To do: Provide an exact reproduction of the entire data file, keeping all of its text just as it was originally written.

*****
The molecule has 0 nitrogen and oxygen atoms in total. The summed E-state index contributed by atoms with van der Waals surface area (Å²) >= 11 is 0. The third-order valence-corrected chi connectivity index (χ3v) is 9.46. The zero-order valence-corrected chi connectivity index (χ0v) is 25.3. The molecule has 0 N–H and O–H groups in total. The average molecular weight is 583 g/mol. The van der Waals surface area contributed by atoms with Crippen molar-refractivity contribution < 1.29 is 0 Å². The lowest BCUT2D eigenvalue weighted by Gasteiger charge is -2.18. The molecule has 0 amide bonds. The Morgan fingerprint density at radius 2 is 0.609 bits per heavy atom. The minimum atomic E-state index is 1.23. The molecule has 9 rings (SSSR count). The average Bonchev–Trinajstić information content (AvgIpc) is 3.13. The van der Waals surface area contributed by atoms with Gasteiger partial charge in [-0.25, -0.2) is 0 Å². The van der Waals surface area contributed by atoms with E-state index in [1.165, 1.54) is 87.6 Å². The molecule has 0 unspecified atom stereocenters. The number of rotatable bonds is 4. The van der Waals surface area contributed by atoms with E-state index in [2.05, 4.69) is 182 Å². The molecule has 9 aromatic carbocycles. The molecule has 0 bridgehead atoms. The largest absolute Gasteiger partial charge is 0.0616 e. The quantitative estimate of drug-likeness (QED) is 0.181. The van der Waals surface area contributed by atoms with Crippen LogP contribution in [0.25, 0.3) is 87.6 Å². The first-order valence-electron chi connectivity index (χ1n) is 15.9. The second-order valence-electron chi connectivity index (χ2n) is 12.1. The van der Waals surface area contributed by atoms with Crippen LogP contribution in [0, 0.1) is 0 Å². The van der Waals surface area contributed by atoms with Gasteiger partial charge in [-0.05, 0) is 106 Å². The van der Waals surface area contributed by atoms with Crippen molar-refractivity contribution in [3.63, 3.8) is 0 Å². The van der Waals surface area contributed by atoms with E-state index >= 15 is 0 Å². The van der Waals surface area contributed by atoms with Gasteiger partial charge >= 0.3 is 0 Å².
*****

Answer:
The molecule has 0 nitrogen and oxygen atoms in total. The summed E-state index contributed by atoms with van der Waals surface area (Å²) >= 11 is 0. The third-order valence-corrected chi connectivity index (χ3v) is 9.46. The zero-order valence-corrected chi connectivity index (χ0v) is 25.3. The molecule has 0 N–H and O–H groups in total. The average molecular weight is 583 g/mol. The van der Waals surface area contributed by atoms with Crippen molar-refractivity contribution < 1.29 is 0 Å². The lowest BCUT2D eigenvalue weighted by Gasteiger charge is -2.18. The molecule has 0 amide bonds. The Morgan fingerprint density at radius 2 is 0.609 bits per heavy atom. The minimum atomic E-state index is 1.23. The molecule has 9 rings (SSSR count). The average Bonchev–Trinajstić information content (AvgIpc) is 3.13. The van der Waals surface area contributed by atoms with Gasteiger partial charge in [-0.25, -0.2) is 0 Å². The van der Waals surface area contributed by atoms with E-state index in [1.165, 1.54) is 87.6 Å². The molecule has 0 unspecified atom stereocenters. The number of rotatable bonds is 4. The van der Waals surface area contributed by atoms with E-state index in [2.05, 4.69) is 182 Å². The molecule has 9 aromatic carbocycles. The molecule has 0 bridgehead atoms. The largest absolute Gasteiger partial charge is 0.0616 e. The quantitative estimate of drug-likeness (QED) is 0.181. The van der Waals surface area contributed by atoms with Crippen LogP contribution in [0.25, 0.3) is 87.6 Å². The first-order valence-electron chi connectivity index (χ1n) is 15.9. The second-order valence-electron chi connectivity index (χ2n) is 12.1. The van der Waals surface area contributed by atoms with Crippen LogP contribution in [0, 0.1) is 0 Å². The van der Waals surface area contributed by atoms with Gasteiger partial charge in [-0.05, 0) is 106 Å². The van der Waals surface area contributed by atoms with Crippen molar-refractivity contribution in [3.63, 3.8) is 0 Å². The van der Waals surface area contributed by atoms with E-state index >= 15 is 0 Å². The van der Waals surface area contributed by atoms with Gasteiger partial charge >= 0.3 is 0 Å².